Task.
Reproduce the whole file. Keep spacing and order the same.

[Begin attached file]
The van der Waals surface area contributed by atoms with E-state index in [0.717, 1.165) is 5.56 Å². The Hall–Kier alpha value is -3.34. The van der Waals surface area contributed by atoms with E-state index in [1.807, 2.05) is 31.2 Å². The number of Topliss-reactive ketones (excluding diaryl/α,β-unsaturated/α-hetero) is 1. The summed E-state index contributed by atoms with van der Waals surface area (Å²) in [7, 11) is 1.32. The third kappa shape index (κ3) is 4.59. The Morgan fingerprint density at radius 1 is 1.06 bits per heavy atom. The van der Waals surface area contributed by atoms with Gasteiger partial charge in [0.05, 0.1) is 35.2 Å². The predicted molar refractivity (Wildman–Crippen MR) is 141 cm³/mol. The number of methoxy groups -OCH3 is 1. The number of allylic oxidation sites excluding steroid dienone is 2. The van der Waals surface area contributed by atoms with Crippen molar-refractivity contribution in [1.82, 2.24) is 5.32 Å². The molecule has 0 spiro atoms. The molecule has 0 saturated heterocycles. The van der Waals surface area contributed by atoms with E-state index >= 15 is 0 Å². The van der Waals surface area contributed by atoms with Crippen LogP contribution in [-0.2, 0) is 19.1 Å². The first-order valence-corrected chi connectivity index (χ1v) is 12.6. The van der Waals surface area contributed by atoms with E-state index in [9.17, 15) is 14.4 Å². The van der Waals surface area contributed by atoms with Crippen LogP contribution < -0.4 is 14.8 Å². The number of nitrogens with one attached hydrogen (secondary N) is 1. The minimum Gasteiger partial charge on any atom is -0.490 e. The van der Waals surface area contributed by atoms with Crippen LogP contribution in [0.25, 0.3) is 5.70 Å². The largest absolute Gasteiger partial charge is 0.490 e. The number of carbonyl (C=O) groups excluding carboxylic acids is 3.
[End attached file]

The van der Waals surface area contributed by atoms with E-state index in [0.717, 1.165) is 5.56 Å². The Hall–Kier alpha value is -3.34. The van der Waals surface area contributed by atoms with E-state index in [1.807, 2.05) is 31.2 Å². The number of Topliss-reactive ketones (excluding diaryl/α,β-unsaturated/α-hetero) is 1. The summed E-state index contributed by atoms with van der Waals surface area (Å²) in [7, 11) is 1.32. The third kappa shape index (κ3) is 4.59. The Morgan fingerprint density at radius 1 is 1.06 bits per heavy atom. The van der Waals surface area contributed by atoms with Gasteiger partial charge in [0.05, 0.1) is 35.2 Å². The predicted molar refractivity (Wildman–Crippen MR) is 141 cm³/mol. The number of methoxy groups -OCH3 is 1. The number of allylic oxidation sites excluding steroid dienone is 2. The van der Waals surface area contributed by atoms with Crippen molar-refractivity contribution in [1.82, 2.24) is 5.32 Å². The molecule has 0 spiro atoms. The molecule has 0 saturated heterocycles. The van der Waals surface area contributed by atoms with E-state index >= 15 is 0 Å². The van der Waals surface area contributed by atoms with Crippen LogP contribution in [-0.2, 0) is 19.1 Å². The first-order valence-corrected chi connectivity index (χ1v) is 12.6. The van der Waals surface area contributed by atoms with E-state index in [9.17, 15) is 14.4 Å². The van der Waals surface area contributed by atoms with Crippen LogP contribution < -0.4 is 14.8 Å². The number of nitrogens with one attached hydrogen (secondary N) is 1. The minimum Gasteiger partial charge on any atom is -0.490 e. The van der Waals surface area contributed by atoms with Crippen LogP contribution in [0.25, 0.3) is 5.70 Å². The largest absolute Gasteiger partial charge is 0.490 e. The number of carbonyl (C=O) groups excluding carboxylic acids is 3.